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Source: CyberAtlas

Posted on August 10, 2001

      Almost three-quarters of small businesses with PCs are now on the Internet, according to International Data Corp. (IDC), up from about two-thirds just a year ago. Small businesses are also moving quickly to establish their own home pages, with 2 million small firms maintaining their own Web sites, but when it comes to e-commerce, small business actions have not lived up to their expectations. At the end of 2000 only 725,000 U.S. based small firms were actively selling online, even though a far greater number had planned to do so.

      It has never been easier for small businesses to get up and running on the Internet. According to IDC's report, "Internet Services to Small Businesses: Profiles of Portals, Aggreportals, Destinations", more than 50 major companies are providing resources to help small businesses establish a Web presence, implement e-commerce or gain access to advanced services. A wide range of tools are available for both the "do it yourself" and the "do it for me" small business interested in doing more on the Internet.

      But despite these resources, small businesses continue to sit on the sidelines when it comes to e-commerce.

      "Inertia is a key factor," said Raymond Boggs, IDC's vice president for Small Business/Home Office research. "Although many small firms say they are going to implement e-commerce and begin selling online, it still requires more of an effort than simply setting up a home page."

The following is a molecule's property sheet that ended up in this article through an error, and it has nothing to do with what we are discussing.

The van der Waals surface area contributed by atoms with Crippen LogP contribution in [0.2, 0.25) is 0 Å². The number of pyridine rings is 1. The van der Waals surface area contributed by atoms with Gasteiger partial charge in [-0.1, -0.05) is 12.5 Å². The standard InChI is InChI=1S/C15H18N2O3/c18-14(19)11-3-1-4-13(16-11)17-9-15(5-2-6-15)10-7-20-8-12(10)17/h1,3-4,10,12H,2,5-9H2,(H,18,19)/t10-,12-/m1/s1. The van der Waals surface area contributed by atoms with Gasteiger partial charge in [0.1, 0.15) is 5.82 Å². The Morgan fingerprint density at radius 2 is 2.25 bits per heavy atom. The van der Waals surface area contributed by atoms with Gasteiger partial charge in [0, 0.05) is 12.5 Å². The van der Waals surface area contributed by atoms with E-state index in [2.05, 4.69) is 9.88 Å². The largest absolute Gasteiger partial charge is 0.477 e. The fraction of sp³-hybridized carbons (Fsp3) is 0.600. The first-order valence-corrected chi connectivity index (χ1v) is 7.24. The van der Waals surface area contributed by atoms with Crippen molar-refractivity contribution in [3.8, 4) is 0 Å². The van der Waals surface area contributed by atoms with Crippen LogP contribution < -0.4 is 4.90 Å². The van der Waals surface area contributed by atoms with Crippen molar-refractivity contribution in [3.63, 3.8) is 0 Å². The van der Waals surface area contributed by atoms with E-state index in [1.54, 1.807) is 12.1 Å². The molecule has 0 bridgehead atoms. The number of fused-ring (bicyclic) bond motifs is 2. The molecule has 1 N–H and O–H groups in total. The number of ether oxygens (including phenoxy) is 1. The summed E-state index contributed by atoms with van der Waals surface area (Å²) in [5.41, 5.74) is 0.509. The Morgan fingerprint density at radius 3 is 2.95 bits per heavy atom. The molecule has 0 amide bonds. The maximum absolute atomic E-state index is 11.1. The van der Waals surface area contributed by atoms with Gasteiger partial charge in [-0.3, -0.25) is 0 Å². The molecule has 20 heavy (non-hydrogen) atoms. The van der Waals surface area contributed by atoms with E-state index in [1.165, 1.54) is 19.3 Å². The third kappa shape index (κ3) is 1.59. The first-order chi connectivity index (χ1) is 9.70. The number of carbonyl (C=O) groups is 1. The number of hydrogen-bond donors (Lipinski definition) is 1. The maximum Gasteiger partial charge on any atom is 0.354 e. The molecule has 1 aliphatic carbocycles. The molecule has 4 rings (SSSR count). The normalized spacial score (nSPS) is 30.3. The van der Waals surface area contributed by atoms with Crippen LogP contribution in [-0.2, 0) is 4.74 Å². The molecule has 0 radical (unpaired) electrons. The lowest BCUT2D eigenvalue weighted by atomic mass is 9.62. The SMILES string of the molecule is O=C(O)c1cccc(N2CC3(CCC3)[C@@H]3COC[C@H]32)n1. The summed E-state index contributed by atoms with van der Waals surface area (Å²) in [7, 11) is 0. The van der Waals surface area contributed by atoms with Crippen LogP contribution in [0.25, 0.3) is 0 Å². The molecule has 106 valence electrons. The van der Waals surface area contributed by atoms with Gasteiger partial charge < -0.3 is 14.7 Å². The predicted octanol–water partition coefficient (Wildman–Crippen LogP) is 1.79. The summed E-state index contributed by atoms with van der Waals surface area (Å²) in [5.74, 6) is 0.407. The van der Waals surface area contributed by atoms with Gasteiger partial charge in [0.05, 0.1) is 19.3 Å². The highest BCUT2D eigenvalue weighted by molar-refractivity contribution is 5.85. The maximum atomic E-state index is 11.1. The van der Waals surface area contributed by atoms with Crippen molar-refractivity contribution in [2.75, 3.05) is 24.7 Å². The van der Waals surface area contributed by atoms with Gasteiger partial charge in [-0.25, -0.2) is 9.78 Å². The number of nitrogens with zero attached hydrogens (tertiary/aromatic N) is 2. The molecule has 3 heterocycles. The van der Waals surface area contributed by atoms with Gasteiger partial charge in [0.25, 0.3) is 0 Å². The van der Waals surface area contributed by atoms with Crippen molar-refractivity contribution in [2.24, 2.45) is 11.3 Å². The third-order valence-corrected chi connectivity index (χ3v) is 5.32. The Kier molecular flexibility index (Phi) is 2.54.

Other factors that are preventing some small businesses from stepping up to e-commerce, IDC found. Although many small businesses are retailers, an even larger number are service providers that may not be in a position to sell anything online.

      Work flow issues, such as how incoming orders are handled, must be addressed before online selling can be effectively integrated into operations. Getting operations logically organized may be seen as the biggest chore in moving to e-commerce. Working with banks to establish merchant accounts and coordinating with other financial institutions can also be seen as a lot of work even though comprehensive solutions are available to take care of this.

      EMarketer has also found a growing number of small business online. In 2001, eMarketer predicts 78 percent, or 5.9 million, of all U.S. small businesses are connected to the Internet and nearly half have active purposeful Web sites.

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